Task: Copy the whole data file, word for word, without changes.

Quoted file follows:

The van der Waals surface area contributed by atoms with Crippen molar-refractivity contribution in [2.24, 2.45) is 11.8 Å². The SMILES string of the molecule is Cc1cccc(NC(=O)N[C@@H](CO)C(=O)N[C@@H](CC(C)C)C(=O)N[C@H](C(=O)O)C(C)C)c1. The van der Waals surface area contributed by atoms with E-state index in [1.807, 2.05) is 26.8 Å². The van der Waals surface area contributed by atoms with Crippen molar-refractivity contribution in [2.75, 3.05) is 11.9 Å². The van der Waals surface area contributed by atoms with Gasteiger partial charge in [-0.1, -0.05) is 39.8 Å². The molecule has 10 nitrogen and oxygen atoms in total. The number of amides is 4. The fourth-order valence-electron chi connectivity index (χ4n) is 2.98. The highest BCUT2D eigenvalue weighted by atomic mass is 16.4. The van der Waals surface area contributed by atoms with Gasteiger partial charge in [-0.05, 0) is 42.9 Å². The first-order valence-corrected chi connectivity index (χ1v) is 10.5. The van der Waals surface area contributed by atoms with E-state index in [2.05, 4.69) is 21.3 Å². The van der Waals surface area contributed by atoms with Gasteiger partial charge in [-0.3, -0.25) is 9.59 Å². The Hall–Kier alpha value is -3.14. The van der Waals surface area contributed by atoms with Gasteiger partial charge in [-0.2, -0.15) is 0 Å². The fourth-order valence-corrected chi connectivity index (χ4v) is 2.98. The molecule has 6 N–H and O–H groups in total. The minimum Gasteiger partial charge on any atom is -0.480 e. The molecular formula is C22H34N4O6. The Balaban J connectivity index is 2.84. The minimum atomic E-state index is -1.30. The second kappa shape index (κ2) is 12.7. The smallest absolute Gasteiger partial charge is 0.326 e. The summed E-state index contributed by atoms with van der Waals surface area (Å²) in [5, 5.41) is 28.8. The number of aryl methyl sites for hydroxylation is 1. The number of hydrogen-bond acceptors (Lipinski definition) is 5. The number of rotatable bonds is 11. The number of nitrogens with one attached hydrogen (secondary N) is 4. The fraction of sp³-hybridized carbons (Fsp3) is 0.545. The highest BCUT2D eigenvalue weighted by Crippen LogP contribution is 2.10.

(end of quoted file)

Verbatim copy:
The van der Waals surface area contributed by atoms with Crippen molar-refractivity contribution in [2.24, 2.45) is 11.8 Å². The SMILES string of the molecule is Cc1cccc(NC(=O)N[C@@H](CO)C(=O)N[C@@H](CC(C)C)C(=O)N[C@H](C(=O)O)C(C)C)c1. The van der Waals surface area contributed by atoms with E-state index in [1.807, 2.05) is 26.8 Å². The van der Waals surface area contributed by atoms with Crippen molar-refractivity contribution in [2.75, 3.05) is 11.9 Å². The van der Waals surface area contributed by atoms with Gasteiger partial charge in [-0.1, -0.05) is 39.8 Å². The molecule has 10 nitrogen and oxygen atoms in total. The number of amides is 4. The fourth-order valence-electron chi connectivity index (χ4n) is 2.98. The highest BCUT2D eigenvalue weighted by atomic mass is 16.4. The van der Waals surface area contributed by atoms with Gasteiger partial charge in [-0.05, 0) is 42.9 Å². The first-order valence-corrected chi connectivity index (χ1v) is 10.5. The van der Waals surface area contributed by atoms with E-state index in [2.05, 4.69) is 21.3 Å². The van der Waals surface area contributed by atoms with Gasteiger partial charge in [-0.3, -0.25) is 9.59 Å². The Hall–Kier alpha value is -3.14. The van der Waals surface area contributed by atoms with Gasteiger partial charge in [-0.2, -0.15) is 0 Å². The fourth-order valence-corrected chi connectivity index (χ4v) is 2.98. The molecule has 6 N–H and O–H groups in total. The minimum Gasteiger partial charge on any atom is -0.480 e. The molecular formula is C22H34N4O6. The Balaban J connectivity index is 2.84. The minimum atomic E-state index is -1.30. The second kappa shape index (κ2) is 12.7. The smallest absolute Gasteiger partial charge is 0.326 e. The summed E-state index contributed by atoms with van der Waals surface area (Å²) in [5, 5.41) is 28.8. The number of aryl methyl sites for hydroxylation is 1. The number of hydrogen-bond acceptors (Lipinski definition) is 5. The number of rotatable bonds is 11. The number of nitrogens with one attached hydrogen (secondary N) is 4. The fraction of sp³-hybridized carbons (Fsp3) is 0.545. The highest BCUT2D eigenvalue weighted by Crippen LogP contribution is 2.10.